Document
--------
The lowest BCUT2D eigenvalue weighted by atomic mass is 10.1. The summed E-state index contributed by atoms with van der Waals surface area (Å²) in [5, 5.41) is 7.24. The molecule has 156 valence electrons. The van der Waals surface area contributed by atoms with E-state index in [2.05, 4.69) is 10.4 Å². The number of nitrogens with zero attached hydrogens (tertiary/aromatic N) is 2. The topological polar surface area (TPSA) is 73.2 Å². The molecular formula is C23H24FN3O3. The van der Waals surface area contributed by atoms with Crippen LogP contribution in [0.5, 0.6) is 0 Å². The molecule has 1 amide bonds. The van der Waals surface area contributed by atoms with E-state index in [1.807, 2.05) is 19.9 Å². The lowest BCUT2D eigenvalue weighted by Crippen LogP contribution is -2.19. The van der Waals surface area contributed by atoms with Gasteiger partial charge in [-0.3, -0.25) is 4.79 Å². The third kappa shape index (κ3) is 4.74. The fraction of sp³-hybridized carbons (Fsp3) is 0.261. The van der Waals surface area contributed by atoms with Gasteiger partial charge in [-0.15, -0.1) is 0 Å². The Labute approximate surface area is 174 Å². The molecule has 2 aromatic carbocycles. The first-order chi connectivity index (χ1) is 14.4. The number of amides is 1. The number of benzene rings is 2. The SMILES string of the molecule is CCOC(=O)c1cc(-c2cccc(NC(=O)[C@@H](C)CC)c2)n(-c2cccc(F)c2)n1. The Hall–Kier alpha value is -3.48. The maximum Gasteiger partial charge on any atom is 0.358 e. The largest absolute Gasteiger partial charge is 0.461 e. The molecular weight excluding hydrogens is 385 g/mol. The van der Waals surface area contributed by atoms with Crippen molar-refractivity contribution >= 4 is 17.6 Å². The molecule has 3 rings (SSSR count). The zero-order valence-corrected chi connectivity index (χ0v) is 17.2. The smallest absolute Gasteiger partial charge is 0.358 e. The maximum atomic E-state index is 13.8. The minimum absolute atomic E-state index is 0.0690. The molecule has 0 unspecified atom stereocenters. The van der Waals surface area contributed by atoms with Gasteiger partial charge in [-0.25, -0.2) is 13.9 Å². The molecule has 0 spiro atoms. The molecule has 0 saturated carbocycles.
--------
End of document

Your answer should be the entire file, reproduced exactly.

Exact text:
The lowest BCUT2D eigenvalue weighted by atomic mass is 10.1. The summed E-state index contributed by atoms with van der Waals surface area (Å²) in [5, 5.41) is 7.24. The molecule has 156 valence electrons. The van der Waals surface area contributed by atoms with E-state index in [2.05, 4.69) is 10.4 Å². The number of nitrogens with zero attached hydrogens (tertiary/aromatic N) is 2. The topological polar surface area (TPSA) is 73.2 Å². The molecular formula is C23H24FN3O3. The van der Waals surface area contributed by atoms with Crippen LogP contribution in [0.5, 0.6) is 0 Å². The molecule has 1 amide bonds. The van der Waals surface area contributed by atoms with E-state index in [1.807, 2.05) is 19.9 Å². The lowest BCUT2D eigenvalue weighted by Crippen LogP contribution is -2.19. The van der Waals surface area contributed by atoms with Gasteiger partial charge in [-0.3, -0.25) is 4.79 Å². The third kappa shape index (κ3) is 4.74. The fraction of sp³-hybridized carbons (Fsp3) is 0.261. The van der Waals surface area contributed by atoms with Gasteiger partial charge in [-0.15, -0.1) is 0 Å². The Labute approximate surface area is 174 Å². The molecule has 2 aromatic carbocycles. The first-order chi connectivity index (χ1) is 14.4. The number of amides is 1. The number of benzene rings is 2. The SMILES string of the molecule is CCOC(=O)c1cc(-c2cccc(NC(=O)[C@@H](C)CC)c2)n(-c2cccc(F)c2)n1. The Hall–Kier alpha value is -3.48. The maximum Gasteiger partial charge on any atom is 0.358 e. The largest absolute Gasteiger partial charge is 0.461 e. The molecular weight excluding hydrogens is 385 g/mol. The van der Waals surface area contributed by atoms with Crippen molar-refractivity contribution >= 4 is 17.6 Å². The molecule has 3 rings (SSSR count). The zero-order valence-corrected chi connectivity index (χ0v) is 17.2. The smallest absolute Gasteiger partial charge is 0.358 e. The maximum atomic E-state index is 13.8. The minimum absolute atomic E-state index is 0.0690. The molecule has 0 unspecified atom stereocenters. The van der Waals surface area contributed by atoms with Gasteiger partial charge in [-0.25, -0.2) is 13.9 Å². The molecule has 0 spiro atoms. The molecule has 0 saturated carbocycles.